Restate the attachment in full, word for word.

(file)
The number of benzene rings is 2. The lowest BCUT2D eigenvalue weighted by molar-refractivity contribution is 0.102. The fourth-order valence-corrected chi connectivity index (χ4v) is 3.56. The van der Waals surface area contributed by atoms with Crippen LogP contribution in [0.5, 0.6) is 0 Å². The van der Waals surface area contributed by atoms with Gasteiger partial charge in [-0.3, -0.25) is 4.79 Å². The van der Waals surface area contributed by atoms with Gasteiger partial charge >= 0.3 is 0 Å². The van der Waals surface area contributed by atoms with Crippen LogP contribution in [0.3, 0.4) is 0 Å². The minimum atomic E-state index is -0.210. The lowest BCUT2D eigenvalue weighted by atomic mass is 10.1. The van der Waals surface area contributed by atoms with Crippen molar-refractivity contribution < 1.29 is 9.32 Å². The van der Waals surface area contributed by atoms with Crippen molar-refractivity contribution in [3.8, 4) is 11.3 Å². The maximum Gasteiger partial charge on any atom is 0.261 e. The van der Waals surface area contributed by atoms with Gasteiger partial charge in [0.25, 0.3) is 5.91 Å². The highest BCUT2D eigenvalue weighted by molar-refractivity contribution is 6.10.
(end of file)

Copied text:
The number of benzene rings is 2. The lowest BCUT2D eigenvalue weighted by molar-refractivity contribution is 0.102. The fourth-order valence-corrected chi connectivity index (χ4v) is 3.56. The van der Waals surface area contributed by atoms with Crippen LogP contribution in [0.5, 0.6) is 0 Å². The van der Waals surface area contributed by atoms with Gasteiger partial charge in [-0.3, -0.25) is 4.79 Å². The van der Waals surface area contributed by atoms with Gasteiger partial charge >= 0.3 is 0 Å². The van der Waals surface area contributed by atoms with Crippen LogP contribution in [0.3, 0.4) is 0 Å². The minimum atomic E-state index is -0.210. The lowest BCUT2D eigenvalue weighted by atomic mass is 10.1. The van der Waals surface area contributed by atoms with Crippen molar-refractivity contribution < 1.29 is 9.32 Å². The van der Waals surface area contributed by atoms with Crippen molar-refractivity contribution in [3.8, 4) is 11.3 Å². The maximum Gasteiger partial charge on any atom is 0.261 e. The van der Waals surface area contributed by atoms with Gasteiger partial charge in [0.25, 0.3) is 5.91 Å². The highest BCUT2D eigenvalue weighted by molar-refractivity contribution is 6.10.